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Venezuela Quells Soldiers' Revolt, Top Court Blasts Congress
By Fabiola Sanchez
Venezuela plunged deeper into turmoil on Monday as security forces put down a pre-dawn uprising by national guardsmen that triggered violent street protests and the Supreme Court outlawed the opposition-controlled congress' defiant new leadership.
Socialist party chief Diosdado Cabello said 27 guardsmen were arrested and more could be detained as the investigation unfolds.
The mutiny triggered protests in a poor neighbourhood just a few miles (kilometres) from Venezuela's presidential palace. It was dispersed with tear gas as residents set fire to a barricade of trash and chanted demands that President Nicolas Maduro leave power.
The military said in a statement said that it had recovered all the weapons and captured those involved in what it described as ``treasonous'' acts motivated by ``obscure interests tied to the far right.''
It said at around 2:50 a.m. (06:50 GMT), a small group of guardsmen took captive a captain in charge of a police station in western Caracas and then moved across the capital in two military trucks to the poor neighbourhood of Petare, where they stole a cache of weapons from another outpost.
They were caught a few hours later at a national guard outpost 3 kilometres (2 miles) from the Miraflores presidential palace.
A few hours earlier, a group of heavily armed national guardsmen published a series of videos on social media saying they won't recognize Maduro's government, which has come under increasing domestic and international pressure over a newly begun second term that the opposition-controlled congress and many nations consider illegitimate.
In one of the videos, a man identifying himself as 3rd Sgt. Alexander Bandres Figueroa, addressing the ``people of Venezuela,'' urges his compatriots to take to the streets to show support for their rebellion.
``You asked to take to the streets to defend the constitution, well here we are,'' he said in a video shot at night in which several heavily armed men and a national guard truck can be seen in the background.
``You wanted us to light the fuse, so we did. We need your support,'' he added.
At daybreak in the adjacent neighbourhood of Cotiza, a group of shirtless young men, some with their faces covered, built a barricade across the street with a burning car, heavy sewer grates and a large chunk of concrete.
An angry group of women shouted that they have lived for too long without running water.
``Freedom! Freedom!'' they chanted. ``Maduro has to go!''
``We must defend our homeland,'' Maria Fernanda Rodriguez, a 36-year-old manicurist, told The Associated Press, her eyes welling from the tear gas.
Hours later, the government-stacked Supreme Court said it was throwing out recent measures by the National Assembly that declared Maduro's presidency illegitimate, deepening a standoff with the opposition-controlled legislature.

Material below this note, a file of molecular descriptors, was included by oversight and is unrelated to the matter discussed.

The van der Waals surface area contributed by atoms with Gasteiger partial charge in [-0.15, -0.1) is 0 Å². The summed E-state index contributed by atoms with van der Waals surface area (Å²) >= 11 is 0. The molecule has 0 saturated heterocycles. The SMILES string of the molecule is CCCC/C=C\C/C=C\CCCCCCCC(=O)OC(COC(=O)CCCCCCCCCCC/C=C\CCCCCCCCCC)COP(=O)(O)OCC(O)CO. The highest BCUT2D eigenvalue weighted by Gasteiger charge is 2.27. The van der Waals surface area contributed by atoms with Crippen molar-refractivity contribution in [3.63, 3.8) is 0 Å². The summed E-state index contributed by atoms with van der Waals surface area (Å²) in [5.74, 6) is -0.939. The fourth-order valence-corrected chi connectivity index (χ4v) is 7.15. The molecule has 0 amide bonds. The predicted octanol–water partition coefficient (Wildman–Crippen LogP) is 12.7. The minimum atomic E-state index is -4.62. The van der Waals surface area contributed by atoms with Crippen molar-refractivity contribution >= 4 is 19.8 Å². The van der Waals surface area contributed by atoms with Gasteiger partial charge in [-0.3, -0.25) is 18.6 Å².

The justices ruled that the new leadership of congress itself is invalid, and urged the country's chief prosecutor to investigate whether congressional leaders had acted criminally in openly defying the nation's constitution.
Juan Guaido, president of congress, shrugged off the court's warning and reiterated his call for people to take to the streets Wednesday _ a historic date commemorating the end of Venezuela's military dictatorship in 1958 _ to demand Maduro abandon power.
``The National Assembly is the only institution elected by the people of Venezuela,'' Guaido said at a press conference at the legislature.
Dozens of foreign governments have refused to recognize Maduro's second term, some saying they are ready to recognize Guaido as interim president until fair elections can be held.
In addition, the Trump administration is weighing tougher financial sanctions on Venezuela, while a dozen mostly conservative Latin American and Caribbean governments said they will block officials from Maduro's government from entering their countries and take steps to freeze assets that are the byproduct of corruption
While discontent among Venezuelans is rising amid widespread food shortages and hyperinflation, Maduro is believed to have the loyalty of his top military command. In the past, troops have easily put down small uprisings.
Defence Minister Vladimir Padrino Lopez said on Twitter that those responsible for the incident would be punished with the full force of the law.
Maduro was the target of an apparent assassination attempt Aug. 4 when two drones armed with explosives detonated near him as he spoke at a military parade. Officials have jailed dozens of suspects, including an opposition lawmaker.
In June 2017, rogue police officer Oscar Perez stole a helicopter and flew it over the capital, launching grenades at the Supreme Court building. He and several comrades died in a gunbattle with police after months on the lam.
The Canadian Press & the Associated Press. All rights are reserved.